A Conversation About Greece

| Tue Nov. 1, 2011 8:49 PM EDT
The European Central Bank

Here's a cleaned-up version of a conversation I just had about Greece's sudden U-turn on the rescue deal negotiated last week. Enjoy.

Are the Greeks crazy?

No, they're just at the end of their tether. Europe is asking them to adopt more austerity than they're willing to bear.

Okay, but they're spending too much money. Surely they know they have to cut back?

Sure, but the deals on offer are pretty unattractive. Europe wants to forgive half of Greece's debt and put them on a brutal austerity plan. The problem is that this is unrealistic. Greece would be broke even if all its debt were forgiven, and if their economy tanks they'll be even broker.

But that's the prospect they're being offered: a little bit of debt forgiveness and a lot of austerity.

Well, them's the breaks.

But it puts Greece into a death spiral. They can't pay their debts, so they cut back, which hurts their economy, which makes them even broker, so they cut back some more, rinse and repeat. There's virtually no hope that they'll recover anytime in the near future. It's just endless pain. What they need is total debt forgiveness and lots of aid going forward.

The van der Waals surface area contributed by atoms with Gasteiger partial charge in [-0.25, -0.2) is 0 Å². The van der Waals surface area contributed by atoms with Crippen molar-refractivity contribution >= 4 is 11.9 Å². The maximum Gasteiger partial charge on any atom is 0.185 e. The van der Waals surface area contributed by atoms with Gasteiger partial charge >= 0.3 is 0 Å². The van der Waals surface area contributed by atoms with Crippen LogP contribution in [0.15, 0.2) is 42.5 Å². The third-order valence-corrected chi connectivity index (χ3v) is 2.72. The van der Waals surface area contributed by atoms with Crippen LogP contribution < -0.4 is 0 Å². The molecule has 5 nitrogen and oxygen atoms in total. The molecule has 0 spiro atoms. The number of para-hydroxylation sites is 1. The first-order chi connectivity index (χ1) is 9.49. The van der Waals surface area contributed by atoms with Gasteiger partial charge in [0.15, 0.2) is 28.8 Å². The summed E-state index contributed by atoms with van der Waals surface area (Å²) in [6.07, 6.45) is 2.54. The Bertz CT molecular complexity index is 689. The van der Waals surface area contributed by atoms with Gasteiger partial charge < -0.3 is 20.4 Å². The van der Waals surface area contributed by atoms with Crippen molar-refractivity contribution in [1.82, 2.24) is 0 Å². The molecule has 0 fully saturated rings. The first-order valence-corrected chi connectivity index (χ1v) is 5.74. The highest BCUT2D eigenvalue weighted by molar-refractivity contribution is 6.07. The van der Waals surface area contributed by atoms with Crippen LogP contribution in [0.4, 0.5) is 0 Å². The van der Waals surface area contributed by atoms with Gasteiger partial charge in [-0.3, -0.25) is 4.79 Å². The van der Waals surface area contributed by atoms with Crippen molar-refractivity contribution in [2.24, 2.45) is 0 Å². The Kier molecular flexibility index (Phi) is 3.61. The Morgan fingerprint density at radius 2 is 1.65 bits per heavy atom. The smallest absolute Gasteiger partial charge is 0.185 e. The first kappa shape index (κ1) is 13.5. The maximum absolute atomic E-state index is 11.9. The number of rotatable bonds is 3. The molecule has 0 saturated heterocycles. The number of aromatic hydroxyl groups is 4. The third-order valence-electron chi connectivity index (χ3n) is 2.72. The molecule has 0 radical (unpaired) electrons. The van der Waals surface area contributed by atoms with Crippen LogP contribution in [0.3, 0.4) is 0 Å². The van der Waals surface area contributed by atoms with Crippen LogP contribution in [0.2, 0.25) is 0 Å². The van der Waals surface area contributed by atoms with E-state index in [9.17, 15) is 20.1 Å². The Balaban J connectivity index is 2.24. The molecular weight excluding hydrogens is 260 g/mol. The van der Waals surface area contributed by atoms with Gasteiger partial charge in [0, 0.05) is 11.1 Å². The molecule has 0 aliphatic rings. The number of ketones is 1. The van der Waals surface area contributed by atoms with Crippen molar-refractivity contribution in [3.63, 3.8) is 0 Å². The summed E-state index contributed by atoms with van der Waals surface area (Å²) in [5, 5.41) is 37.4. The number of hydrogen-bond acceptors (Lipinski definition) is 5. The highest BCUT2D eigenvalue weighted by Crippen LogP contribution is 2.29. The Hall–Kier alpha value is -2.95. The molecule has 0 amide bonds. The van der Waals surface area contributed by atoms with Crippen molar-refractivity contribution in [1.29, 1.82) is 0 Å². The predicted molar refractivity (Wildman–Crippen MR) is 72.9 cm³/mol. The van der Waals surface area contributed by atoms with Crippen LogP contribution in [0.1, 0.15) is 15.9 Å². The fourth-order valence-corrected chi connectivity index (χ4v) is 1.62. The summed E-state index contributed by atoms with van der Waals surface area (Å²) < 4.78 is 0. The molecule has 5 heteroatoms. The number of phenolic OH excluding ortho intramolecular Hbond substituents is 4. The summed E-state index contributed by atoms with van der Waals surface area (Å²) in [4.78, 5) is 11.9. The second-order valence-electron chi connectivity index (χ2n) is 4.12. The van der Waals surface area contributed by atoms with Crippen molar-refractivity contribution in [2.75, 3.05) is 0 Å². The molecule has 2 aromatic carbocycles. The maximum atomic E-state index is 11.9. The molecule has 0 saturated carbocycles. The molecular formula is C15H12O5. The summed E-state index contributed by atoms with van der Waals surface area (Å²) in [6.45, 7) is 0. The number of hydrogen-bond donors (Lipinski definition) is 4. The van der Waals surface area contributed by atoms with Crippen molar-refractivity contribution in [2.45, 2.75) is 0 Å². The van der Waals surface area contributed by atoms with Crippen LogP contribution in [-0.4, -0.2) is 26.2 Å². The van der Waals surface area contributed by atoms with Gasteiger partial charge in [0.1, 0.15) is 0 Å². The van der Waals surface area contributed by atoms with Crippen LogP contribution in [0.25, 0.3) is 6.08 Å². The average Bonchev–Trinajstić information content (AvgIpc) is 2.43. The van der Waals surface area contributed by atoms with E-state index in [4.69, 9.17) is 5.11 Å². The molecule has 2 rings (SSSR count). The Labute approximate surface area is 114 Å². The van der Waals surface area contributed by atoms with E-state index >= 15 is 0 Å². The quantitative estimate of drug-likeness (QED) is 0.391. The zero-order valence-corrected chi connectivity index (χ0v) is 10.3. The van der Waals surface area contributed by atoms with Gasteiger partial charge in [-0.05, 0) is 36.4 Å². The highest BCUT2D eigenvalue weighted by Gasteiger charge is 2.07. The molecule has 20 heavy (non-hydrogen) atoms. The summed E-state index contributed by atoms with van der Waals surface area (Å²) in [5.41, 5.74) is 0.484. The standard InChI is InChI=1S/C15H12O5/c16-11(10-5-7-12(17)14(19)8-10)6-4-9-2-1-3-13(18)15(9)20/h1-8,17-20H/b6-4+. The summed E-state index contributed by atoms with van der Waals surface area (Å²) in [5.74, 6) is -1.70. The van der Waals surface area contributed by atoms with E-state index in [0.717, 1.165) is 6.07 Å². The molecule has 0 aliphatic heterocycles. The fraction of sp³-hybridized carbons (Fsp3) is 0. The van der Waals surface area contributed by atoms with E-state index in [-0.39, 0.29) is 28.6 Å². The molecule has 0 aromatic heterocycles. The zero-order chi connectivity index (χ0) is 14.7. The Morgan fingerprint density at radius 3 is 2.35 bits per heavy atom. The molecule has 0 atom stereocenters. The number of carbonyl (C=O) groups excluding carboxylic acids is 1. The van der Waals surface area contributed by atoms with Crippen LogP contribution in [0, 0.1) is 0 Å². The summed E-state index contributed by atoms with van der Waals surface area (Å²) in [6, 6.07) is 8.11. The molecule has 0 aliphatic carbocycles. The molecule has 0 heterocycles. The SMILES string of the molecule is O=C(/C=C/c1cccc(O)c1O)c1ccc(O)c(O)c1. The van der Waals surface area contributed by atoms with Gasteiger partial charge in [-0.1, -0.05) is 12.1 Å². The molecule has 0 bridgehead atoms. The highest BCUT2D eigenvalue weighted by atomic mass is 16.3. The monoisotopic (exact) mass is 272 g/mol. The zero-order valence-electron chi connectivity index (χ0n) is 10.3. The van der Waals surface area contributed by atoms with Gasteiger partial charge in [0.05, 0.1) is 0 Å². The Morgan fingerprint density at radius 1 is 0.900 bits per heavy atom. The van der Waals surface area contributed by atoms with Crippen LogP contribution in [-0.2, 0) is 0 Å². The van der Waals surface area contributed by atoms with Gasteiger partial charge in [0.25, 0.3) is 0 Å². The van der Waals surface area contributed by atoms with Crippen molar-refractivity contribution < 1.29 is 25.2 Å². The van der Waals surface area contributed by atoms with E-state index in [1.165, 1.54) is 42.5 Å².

That doesn't sound like a very attractive option for the rest of Europe.

No, it's not.

So maybe they should just let Greece default and wash their hands of them.

Here's the thing, though: Greek debt is largely held by German banks that made the loans. [See update below.] If Greece has been irresponsible, so were the German banks that happily loaned out the money. So if Greece defaults, the banks go kablooey. But they're too big to fail, which means the German government would be forced to bail them out. And guess where the bailout money comes from? Tax dollars.

This means that German taxpayers have a bleak choice. They can shovel lots of money to Greece to keep them from defaulting, or they can refuse, and then shovel lots of money into German banks to keep them from collapsing. Either way, German taxpayers are going to foot the bill. They just haven't quite accepted this in their gut yet, and it's hard to blame them. They're pretty badly screwed no matter what.

Hmmm. Given that choice, they might decide they'd rather give their money to German banks than to Greek civil servants. What happens then?